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pokie's picture
1217 pencils

Facebook page? Marketing strategies?

As I've mentioned earlier, I have quit my corporate job which I had for the last 8 years, and have started teaching design and primarily, advertising. It allows me more time for my kids and after I get used to the teacher pace, I'm wanting to do more of my own illustration/graphic design work. Maybe some photography as well.
Without trying, I have gotten 3 freelance gigs in the last month or so. Wanting to keep the momentum going as I approach 3 months of not getting paid...
Do you guys have a facebook page for your design work? I have friends who are photographers who of course have a FB page, and then only 2 friends who are designers who have FB pages. One of which specializes in invitation design, so it makes sense for her to have a FB page. Others I know are more *fine art*ists so, naturally, they also have a FB page (and do GD on the side).
Now, I have one friend who just decided to get into freelancing and made a FB page.
I'm just wondering... should I have a FB page? Do you?
I obviously need to get an online portfolio going first (which I'm hoping to accomplish over summer break), business cards, an identity system of some sort.. but I feel like, aside from the photography, why would someone "like" my FB page, which would be more geared toward other businesses?
What strategies do you use to get the word out?

Commenting on this Forum topic will be automatically closed on July 7, 2013.

wgzn's picture
2122 pencils

you cant beat good old fashioned face to face networking. as much as it generally disgusts me. it's still pretty much the best way to keep your name on the minds of the folks in your area.

but yeah. itn most cases it would be dumb NOT to have a facebook page. considering the size of the community there. will joe stranger on the street ever find it? probably not. but your friends will and you will get a trickle of shares and likes from it. and if you post content that your target market will find compelling as well as challenge your "friends" to share your page for the possibility of a commission or finders fee. that will get you some legs as well.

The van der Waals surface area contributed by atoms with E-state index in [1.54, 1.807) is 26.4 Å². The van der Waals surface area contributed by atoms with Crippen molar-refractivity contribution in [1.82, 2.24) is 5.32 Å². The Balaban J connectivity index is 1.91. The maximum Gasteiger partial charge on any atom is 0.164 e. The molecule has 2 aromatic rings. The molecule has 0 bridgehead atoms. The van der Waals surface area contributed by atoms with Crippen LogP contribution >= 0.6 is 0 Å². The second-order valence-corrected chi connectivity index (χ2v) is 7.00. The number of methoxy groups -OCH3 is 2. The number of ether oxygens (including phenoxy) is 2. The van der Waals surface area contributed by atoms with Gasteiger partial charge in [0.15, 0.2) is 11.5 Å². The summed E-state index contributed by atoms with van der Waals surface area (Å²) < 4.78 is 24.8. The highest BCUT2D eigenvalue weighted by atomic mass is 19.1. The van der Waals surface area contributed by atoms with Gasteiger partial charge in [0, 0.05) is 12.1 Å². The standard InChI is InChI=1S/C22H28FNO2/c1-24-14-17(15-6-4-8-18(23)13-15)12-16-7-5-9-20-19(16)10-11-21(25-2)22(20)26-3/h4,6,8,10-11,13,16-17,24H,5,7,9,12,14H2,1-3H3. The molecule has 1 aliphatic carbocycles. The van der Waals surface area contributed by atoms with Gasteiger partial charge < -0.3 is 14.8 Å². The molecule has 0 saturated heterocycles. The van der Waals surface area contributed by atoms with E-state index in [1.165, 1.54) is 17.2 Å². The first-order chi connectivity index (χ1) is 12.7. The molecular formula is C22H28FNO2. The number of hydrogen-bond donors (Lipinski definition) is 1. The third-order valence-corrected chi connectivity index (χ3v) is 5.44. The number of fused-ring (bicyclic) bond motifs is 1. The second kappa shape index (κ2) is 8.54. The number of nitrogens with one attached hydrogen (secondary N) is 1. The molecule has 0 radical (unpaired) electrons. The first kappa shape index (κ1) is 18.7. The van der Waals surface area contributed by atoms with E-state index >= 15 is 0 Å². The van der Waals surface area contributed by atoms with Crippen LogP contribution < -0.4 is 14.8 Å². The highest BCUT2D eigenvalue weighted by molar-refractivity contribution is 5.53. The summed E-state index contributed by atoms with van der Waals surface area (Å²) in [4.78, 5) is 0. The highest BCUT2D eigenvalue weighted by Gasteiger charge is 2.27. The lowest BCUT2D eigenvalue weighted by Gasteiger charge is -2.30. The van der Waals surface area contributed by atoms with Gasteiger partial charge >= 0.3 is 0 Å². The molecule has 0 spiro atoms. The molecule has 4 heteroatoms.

when i set mine up i obsessed over how to do it. what classification was most appropriate. i have two different side efforts and i went two different directions. one is a "page" that i created under my personal presence and another was a completely stand-alone business presence. i find the one under my personal presence is easier to promote. as its easy for my existing "friends" to see what im doing. where as i have to actively promote the stand-alone page.

YoungZM's picture
916 pencils

It's important to also remember however to question yourself thoroughly if creating and maintaining the page is something you're you're serious about. If you're not, it will actually look less impressive than just not having one.

wgzn's picture
2122 pencils

that is a very good point. but be aware there is an "annoyance quotient" between finding/creating compelling content and just sharing a bunch of useless crap in a self-conscious attempt at relevance.

YoungZM's picture
916 pencils

Oh of course. It's the same idea of a blog. You don't fill it with content, you fill it with quality. A dead page however with no activity or anything of value also communicates that it was just an "idea" that died along with the business- to me, anyways.

Art D. Rector's picture
3164 pencils

Don't have one and honestly? I don't see them paying off for any of the small businesses either. You do have to consider those hours as work if it's for your business. One of my clients has his own business networking site with over 1000 members (and growing all the time) - but he's still posting mainly to himself. The noobs post one intro piece about what they do and "call me!" and that's it - they disappear. And that's a dedicated site - people all from the same industry who should have a lot of business to share.

However - that said - so many people act like I'm crazy for not having a FB page - I've started to consider it.

YoungZM's picture
916 pencils

Therein lies the issue, it's expected and yet the judgement of it is so severe. You post a bunch? People hate you. Unfollows, hides, blocks because you're too frequent. Too little? Same. None at all? No point. It's such a huge margin you really have to nail.

I'm not motivated personally either by knowing that I won't get thousands of people to "like me" on Facebook as it's not realistic and says nothing; yet if I do get some to like me 30-70 sounds sort of sad in the grand scheme of pictures about loving your grandmother that gets a few hundred thousand shares. I'm unable to take Facebook seriously anymore, even for business.